The dielectric block 75 has a minimum cross section opposite the ridge 61 of the rectangular waveguide, this cross section being in the form of an angle less than a semicircle and symmetrically abutting the ridge element 61. Proceeding in the direction away from the rectangular waveguide 66 the angle defined by the cross section of the dielectric block 75 increases until a semicircle is provided. Thus within this section of the dielectric block '75, the block 75 may be considered to be a radial segment which tapers angularly. Thereafter, in the direction away from the rectangular waveguide 60, there is a gradual taper in the level of the dielectric block 75 until the block 75 substantially fills the coaxial waveguide 70. This portion of the dielectric block may be considered to provide a planar taper.
The diagrammatic views of Fig. 8 show the sections which exist in the arrangement of Fig. 7 at various points. The cross section illustrated in Fig. 8A, for example, is an intermediate point within the rectangular waveguide. Figs. 83 and 80 show the progressive angular taper, while Fig. 8D shows the planar taper.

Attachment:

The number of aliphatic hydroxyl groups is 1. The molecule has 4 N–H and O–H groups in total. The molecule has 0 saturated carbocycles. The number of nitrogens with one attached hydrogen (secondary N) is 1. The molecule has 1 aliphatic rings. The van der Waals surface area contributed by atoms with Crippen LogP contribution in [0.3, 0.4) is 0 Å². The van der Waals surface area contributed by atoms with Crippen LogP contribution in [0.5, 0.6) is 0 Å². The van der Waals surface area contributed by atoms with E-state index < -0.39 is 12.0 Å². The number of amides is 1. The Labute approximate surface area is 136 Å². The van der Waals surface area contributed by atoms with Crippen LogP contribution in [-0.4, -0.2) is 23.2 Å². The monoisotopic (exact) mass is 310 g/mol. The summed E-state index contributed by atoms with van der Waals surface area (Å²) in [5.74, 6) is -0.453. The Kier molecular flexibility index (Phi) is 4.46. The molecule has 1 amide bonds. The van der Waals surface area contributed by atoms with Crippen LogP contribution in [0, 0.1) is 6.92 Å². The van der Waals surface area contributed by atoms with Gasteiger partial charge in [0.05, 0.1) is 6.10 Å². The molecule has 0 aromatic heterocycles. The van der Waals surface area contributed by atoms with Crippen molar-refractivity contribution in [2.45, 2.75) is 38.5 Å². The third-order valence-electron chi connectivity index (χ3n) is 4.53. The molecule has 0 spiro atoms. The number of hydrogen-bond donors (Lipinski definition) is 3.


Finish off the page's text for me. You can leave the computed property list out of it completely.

When constructed in accordance with Figs. 7 and 8, a
microwave transition device provides a desired coupling of energy between the rectangular waveguide 60 and the coaxial waveguide 70, together with the desired mode transformation. The increase in the cross section of the dielectric block 75, proceeding in the direction toward the coaxial waveguide 70 causes a progressive decrease in the strength of the longitudinal H-field component. Thus there is a transformation to the circular component until ultimately the circular component alone is present and the field configuration is uniform. Thus this operation corresponds in result to the transformation for the previously described exemplifications. If desired, at least a portion of this effect could be obtained by using a dielectric block '75 of more uniform cross section but gradually varying dielectric constant. The use of dielectric members may be desirable where increased power handling capabilities are preferred.